21. For more than a decade I’ve wanted to create either my own movie or TV series but lacked the courage to really attempt it. I finally really started getting focused in the last couple of years and have to say that Schitt’s Creek has been a huge source of inspiration and motivation. It’s so well done, I laugh out loud every episode and the show has really come into its own these past few seasons, offering heart along with humour. While the show (also a comedy) I hope to one day have on the air is completely different, Schitt’s Creek still serves as a source of inspiration as is Dan Levy and his successful transition from MTV to co-creating his own show.

  22. Orphan Black. The first Canadian tv show that I binge-watched obsessively. I lost sleep, friends and probably hair because of that show.

  23. Orphan Black made me stop and think that maybe the stories I wanted to create could be seen on Canadian screens. It was ambitious, different, thought-provoking and female driven.

  24. Being Erica treated its vast number of complex, 3-dimensional characters with sympathy, tenderness and wit. I totally understood and felt for Erica as well as all the supporting characters, which is why I felt so attached to the series… because I felt attached to the characters specifically. I want to write something that’s as humourous, reflective and deeply character driven as Being Erica one day.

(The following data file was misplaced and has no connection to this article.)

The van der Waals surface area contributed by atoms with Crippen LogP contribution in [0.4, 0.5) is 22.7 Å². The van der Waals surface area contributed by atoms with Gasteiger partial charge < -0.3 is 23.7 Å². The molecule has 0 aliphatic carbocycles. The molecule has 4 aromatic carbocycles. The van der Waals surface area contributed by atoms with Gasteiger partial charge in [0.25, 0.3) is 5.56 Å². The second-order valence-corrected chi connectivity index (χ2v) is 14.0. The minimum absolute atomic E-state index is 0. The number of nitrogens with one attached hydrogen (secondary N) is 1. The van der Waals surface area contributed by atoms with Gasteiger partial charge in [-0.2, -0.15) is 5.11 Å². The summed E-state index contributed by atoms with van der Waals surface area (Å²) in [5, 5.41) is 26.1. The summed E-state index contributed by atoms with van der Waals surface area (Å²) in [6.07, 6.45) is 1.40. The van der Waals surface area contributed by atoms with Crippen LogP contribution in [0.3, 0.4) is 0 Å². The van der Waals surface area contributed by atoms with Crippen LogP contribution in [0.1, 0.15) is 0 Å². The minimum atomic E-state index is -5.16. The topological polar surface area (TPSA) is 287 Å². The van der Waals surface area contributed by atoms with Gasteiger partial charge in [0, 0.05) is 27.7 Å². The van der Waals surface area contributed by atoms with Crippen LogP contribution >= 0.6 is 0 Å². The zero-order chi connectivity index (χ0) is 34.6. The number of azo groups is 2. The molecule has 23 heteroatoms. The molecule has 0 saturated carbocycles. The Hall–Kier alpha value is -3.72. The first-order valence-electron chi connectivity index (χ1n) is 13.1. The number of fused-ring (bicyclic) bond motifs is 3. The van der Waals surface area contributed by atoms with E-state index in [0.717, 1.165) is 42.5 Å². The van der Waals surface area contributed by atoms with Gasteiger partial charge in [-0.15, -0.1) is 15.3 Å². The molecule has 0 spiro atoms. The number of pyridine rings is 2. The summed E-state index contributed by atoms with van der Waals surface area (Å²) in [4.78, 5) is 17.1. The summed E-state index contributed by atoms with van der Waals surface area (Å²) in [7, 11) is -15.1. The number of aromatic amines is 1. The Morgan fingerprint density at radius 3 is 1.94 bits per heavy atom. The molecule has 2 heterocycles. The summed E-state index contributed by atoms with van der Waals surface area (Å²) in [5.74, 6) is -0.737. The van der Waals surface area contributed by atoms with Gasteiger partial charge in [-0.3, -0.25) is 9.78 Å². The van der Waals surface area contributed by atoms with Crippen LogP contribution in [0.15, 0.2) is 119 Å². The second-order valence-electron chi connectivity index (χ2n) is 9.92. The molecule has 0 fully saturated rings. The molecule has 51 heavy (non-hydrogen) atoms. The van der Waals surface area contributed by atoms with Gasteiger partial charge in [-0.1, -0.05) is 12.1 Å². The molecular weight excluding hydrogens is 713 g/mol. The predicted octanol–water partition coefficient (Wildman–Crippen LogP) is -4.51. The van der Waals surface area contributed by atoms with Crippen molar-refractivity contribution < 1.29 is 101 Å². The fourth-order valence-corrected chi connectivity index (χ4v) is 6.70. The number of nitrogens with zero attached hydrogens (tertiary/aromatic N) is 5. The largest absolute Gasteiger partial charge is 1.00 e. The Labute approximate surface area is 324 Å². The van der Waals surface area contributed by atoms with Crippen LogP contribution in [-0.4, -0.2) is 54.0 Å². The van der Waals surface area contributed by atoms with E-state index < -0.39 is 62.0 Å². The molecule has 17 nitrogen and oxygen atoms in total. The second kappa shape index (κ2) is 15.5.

25. I think Little Mosque on the Prairie was one of the first shows I had ever seen that I truly identified with. Canada is so diverse and we embrace it in many ways, but that was the first time I saw anything resembling my experience as a Muslim AND a Canadian at the same time. Since then, I’ve been working on projects that I hope might get to the screen some day, and help more kids like me see themselves on TV.

  26. Looking at my writing now, I realize what an inspiration ReBoot had on my storytelling. Great characters, stakes, world building, and just plain fun. I’m thrilled with the new ReBoot!

  27. Without question, “Schitt’s Creek” has inspired me to write for Canadian TV and film. Every character and conflict is so superbly defined through the quality of the writing. Having written and performed stand-up comedy, I’m excited by the prospect of attempting to follow in the footsteps of those before me who have made the terms Canadian and comedy synonymous.

  28. Canadian shows have always had the tendency to be more daring than the rest. Look at Degrassi The Next Generation and the stories they told that outraged the U.S.A. market.

    For me, another show that was daring was Dead Man’s Gun. A period show that ran from 97 – 99 in the frontier that had no cast or characters. The principal character of this show was this revolver. For those who have never seen the show. This gun would come into the lives of the episodic cast and either change the lives of whoever wielded it for the better or really messed you up.

    This show always engaged me as a teenager because of the fact it was a western and actually quite gritty in that sense. But also from the excellent characterization from episode to episode. the showrunner, series directors, and writers brought in extremely talented casts of mostly Canadian actors that were able to make compelling television every week on an episodic show.

    1. I was in an episode of “Dead mans Gun” it was a well done show and the cast and crew were wonderful! Good choice!